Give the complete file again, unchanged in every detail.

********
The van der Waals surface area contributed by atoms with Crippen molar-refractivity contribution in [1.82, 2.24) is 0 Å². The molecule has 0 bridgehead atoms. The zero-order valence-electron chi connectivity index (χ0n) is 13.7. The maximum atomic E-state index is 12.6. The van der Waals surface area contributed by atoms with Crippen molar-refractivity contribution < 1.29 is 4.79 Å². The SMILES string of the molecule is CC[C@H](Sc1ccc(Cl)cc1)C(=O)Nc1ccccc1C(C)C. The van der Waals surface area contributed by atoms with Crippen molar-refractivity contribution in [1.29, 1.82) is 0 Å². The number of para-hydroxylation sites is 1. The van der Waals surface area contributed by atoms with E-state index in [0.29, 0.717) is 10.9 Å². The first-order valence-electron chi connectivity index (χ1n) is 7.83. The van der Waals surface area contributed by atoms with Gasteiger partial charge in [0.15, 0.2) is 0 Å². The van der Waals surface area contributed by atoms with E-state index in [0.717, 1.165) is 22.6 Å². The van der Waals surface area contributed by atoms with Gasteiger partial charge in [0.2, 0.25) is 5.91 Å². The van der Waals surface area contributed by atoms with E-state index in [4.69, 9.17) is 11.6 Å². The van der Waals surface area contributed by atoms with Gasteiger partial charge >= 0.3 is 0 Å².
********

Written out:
The van der Waals surface area contributed by atoms with Crippen molar-refractivity contribution in [1.82, 2.24) is 0 Å². The molecule has 0 bridgehead atoms. The zero-order valence-electron chi connectivity index (χ0n) is 13.7. The maximum atomic E-state index is 12.6. The van der Waals surface area contributed by atoms with Crippen molar-refractivity contribution < 1.29 is 4.79 Å². The SMILES string of the molecule is CC[C@H](Sc1ccc(Cl)cc1)C(=O)Nc1ccccc1C(C)C. The van der Waals surface area contributed by atoms with Crippen molar-refractivity contribution in [1.29, 1.82) is 0 Å². The number of para-hydroxylation sites is 1. The van der Waals surface area contributed by atoms with E-state index in [0.29, 0.717) is 10.9 Å². The first-order valence-electron chi connectivity index (χ1n) is 7.83. The van der Waals surface area contributed by atoms with Gasteiger partial charge in [0.15, 0.2) is 0 Å². The van der Waals surface area contributed by atoms with E-state index in [0.717, 1.165) is 22.6 Å². The van der Waals surface area contributed by atoms with Gasteiger partial charge in [0.2, 0.25) is 5.91 Å². The van der Waals surface area contributed by atoms with E-state index in [4.69, 9.17) is 11.6 Å². The van der Waals surface area contributed by atoms with Gasteiger partial charge >= 0.3 is 0 Å².